And the answer: Mona Lisa.
Long before any cake smearing, the Mona Lisa was stolen in 1911 by Vincenzo Peruggia, an Italian national and a glass cutter for the Louvre where the painting was housed. He felt the Mona Lisa should be brought back to Italy. In 1516, da Vinci originally gave the painting to his French patron King Francois I. Today, the Mona Lisa is at the Louvre since the painting’s return in 1914.
Although the Mona Lisa has since been immortalized for her enigmatic smile — created at the hands of one of the world's most renowned painters, no less — Mona's rise to stardom can, in large part, be attributed to the 1911 theft. The day after Peruggia's crime, French newspapers ran headlines airing critiques of the government for allowing the painting to be stolen. More significantly, though, alongside such headlines was the photo of Mona herself. As the news of the disappearance spread, so too did her image. For the first time, lines formed outside of the Louvre— all in the hopes of seeing the empty space where Mona Lisa once hung.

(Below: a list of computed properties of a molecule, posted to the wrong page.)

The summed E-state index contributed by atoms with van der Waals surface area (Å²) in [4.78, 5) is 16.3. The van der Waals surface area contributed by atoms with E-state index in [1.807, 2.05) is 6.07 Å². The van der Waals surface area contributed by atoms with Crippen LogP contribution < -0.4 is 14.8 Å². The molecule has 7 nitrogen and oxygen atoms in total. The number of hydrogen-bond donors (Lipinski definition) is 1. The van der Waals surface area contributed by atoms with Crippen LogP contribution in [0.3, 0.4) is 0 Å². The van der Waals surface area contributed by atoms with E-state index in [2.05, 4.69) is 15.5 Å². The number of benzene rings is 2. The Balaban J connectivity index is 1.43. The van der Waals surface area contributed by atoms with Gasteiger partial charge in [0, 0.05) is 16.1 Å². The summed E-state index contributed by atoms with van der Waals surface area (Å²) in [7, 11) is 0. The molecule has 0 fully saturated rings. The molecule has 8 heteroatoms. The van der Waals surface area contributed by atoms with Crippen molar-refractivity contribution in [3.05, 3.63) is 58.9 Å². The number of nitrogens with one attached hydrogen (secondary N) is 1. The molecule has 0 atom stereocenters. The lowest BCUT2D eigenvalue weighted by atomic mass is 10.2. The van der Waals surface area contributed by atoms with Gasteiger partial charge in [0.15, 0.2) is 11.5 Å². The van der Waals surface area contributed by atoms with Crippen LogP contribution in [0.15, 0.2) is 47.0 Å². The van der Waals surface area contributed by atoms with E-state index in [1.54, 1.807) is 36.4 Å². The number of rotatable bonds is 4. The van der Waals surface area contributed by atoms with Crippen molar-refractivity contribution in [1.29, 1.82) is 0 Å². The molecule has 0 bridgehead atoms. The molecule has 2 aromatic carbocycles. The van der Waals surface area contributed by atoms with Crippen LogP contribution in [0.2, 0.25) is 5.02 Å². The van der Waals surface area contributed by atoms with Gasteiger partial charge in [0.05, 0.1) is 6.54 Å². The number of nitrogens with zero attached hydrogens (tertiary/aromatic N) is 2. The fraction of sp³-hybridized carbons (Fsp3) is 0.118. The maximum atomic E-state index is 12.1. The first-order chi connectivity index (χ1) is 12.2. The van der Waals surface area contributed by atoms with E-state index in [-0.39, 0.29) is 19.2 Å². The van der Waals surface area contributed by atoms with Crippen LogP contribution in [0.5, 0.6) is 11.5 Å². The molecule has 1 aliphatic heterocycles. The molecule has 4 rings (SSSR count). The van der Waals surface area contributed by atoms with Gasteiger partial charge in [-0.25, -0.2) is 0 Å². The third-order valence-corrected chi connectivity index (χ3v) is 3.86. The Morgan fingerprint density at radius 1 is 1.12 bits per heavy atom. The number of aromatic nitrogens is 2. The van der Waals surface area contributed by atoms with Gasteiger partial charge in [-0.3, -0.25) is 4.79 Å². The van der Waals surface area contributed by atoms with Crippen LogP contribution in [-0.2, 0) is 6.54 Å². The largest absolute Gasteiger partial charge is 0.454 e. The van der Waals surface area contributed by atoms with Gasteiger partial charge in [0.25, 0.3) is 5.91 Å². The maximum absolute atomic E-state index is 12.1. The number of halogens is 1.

For many, Mona Lisa then became a household name; a subject of interest. The next two years proved to maintain that status, as French police continued to investigate the case of the stolen da Vinci. At one point in the investigation, Peruggia himself was even questioned before being released.
After several years of searching in vain, the head of the Paris police department retired. Yet, two years later, an art dealer in Florence received a letter from a man saying he had the Mona Lisa. It was signed “Leonardo.” Naturally, it was Peruggia. Mona Lisa was promptly reinstalled in the Louvre, where she remains today.
Learn more about the theft and history of the painting here.